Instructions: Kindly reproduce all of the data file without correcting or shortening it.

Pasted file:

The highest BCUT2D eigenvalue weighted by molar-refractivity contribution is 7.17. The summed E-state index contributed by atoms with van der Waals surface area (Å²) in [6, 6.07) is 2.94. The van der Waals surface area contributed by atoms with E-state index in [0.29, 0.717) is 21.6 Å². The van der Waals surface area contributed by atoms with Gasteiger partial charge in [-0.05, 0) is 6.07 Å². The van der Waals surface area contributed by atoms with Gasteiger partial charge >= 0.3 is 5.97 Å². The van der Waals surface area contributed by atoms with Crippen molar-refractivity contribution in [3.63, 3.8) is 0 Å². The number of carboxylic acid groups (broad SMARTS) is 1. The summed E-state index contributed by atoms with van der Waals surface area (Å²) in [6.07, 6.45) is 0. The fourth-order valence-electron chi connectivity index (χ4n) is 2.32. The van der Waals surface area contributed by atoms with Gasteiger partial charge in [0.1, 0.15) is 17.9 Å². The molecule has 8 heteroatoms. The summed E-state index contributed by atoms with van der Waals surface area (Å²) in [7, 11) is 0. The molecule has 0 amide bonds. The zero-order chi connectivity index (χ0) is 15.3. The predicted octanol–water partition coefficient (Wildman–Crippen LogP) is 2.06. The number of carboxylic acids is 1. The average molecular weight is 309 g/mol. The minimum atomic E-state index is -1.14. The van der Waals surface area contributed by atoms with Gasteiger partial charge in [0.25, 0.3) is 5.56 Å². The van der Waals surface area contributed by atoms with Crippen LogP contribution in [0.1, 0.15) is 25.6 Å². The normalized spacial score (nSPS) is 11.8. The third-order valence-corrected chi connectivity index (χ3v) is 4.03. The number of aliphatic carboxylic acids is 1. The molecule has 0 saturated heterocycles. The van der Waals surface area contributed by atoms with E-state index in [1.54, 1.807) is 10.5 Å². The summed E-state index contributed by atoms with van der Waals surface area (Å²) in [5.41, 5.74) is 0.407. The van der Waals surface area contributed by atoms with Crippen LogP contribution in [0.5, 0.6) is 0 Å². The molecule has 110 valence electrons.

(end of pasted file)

The highest BCUT2D eigenvalue weighted by molar-refractivity contribution is 7.17. The summed E-state index contributed by atoms with van der Waals surface area (Å²) in [6, 6.07) is 2.94. The van der Waals surface area contributed by atoms with E-state index in [0.29, 0.717) is 21.6 Å². The van der Waals surface area contributed by atoms with Gasteiger partial charge in [-0.05, 0) is 6.07 Å². The van der Waals surface area contributed by atoms with Gasteiger partial charge >= 0.3 is 5.97 Å². The van der Waals surface area contributed by atoms with Crippen molar-refractivity contribution in [3.63, 3.8) is 0 Å². The number of carboxylic acid groups (broad SMARTS) is 1. The summed E-state index contributed by atoms with van der Waals surface area (Å²) in [6.07, 6.45) is 0. The fourth-order valence-electron chi connectivity index (χ4n) is 2.32. The van der Waals surface area contributed by atoms with Gasteiger partial charge in [0.1, 0.15) is 17.9 Å². The molecule has 8 heteroatoms. The summed E-state index contributed by atoms with van der Waals surface area (Å²) in [7, 11) is 0. The molecule has 0 amide bonds. The zero-order chi connectivity index (χ0) is 15.3. The predicted octanol–water partition coefficient (Wildman–Crippen LogP) is 2.06. The number of carboxylic acids is 1. The average molecular weight is 309 g/mol. The minimum atomic E-state index is -1.14. The van der Waals surface area contributed by atoms with Gasteiger partial charge in [0.25, 0.3) is 5.56 Å². The van der Waals surface area contributed by atoms with Crippen LogP contribution in [0.1, 0.15) is 25.6 Å². The normalized spacial score (nSPS) is 11.8. The third-order valence-corrected chi connectivity index (χ3v) is 4.03. The number of aliphatic carboxylic acids is 1. The molecule has 0 saturated heterocycles. The van der Waals surface area contributed by atoms with E-state index in [1.54, 1.807) is 10.5 Å². The summed E-state index contributed by atoms with van der Waals surface area (Å²) in [5.41, 5.74) is 0.407. The van der Waals surface area contributed by atoms with Crippen LogP contribution in [0.5, 0.6) is 0 Å². The molecule has 110 valence electrons.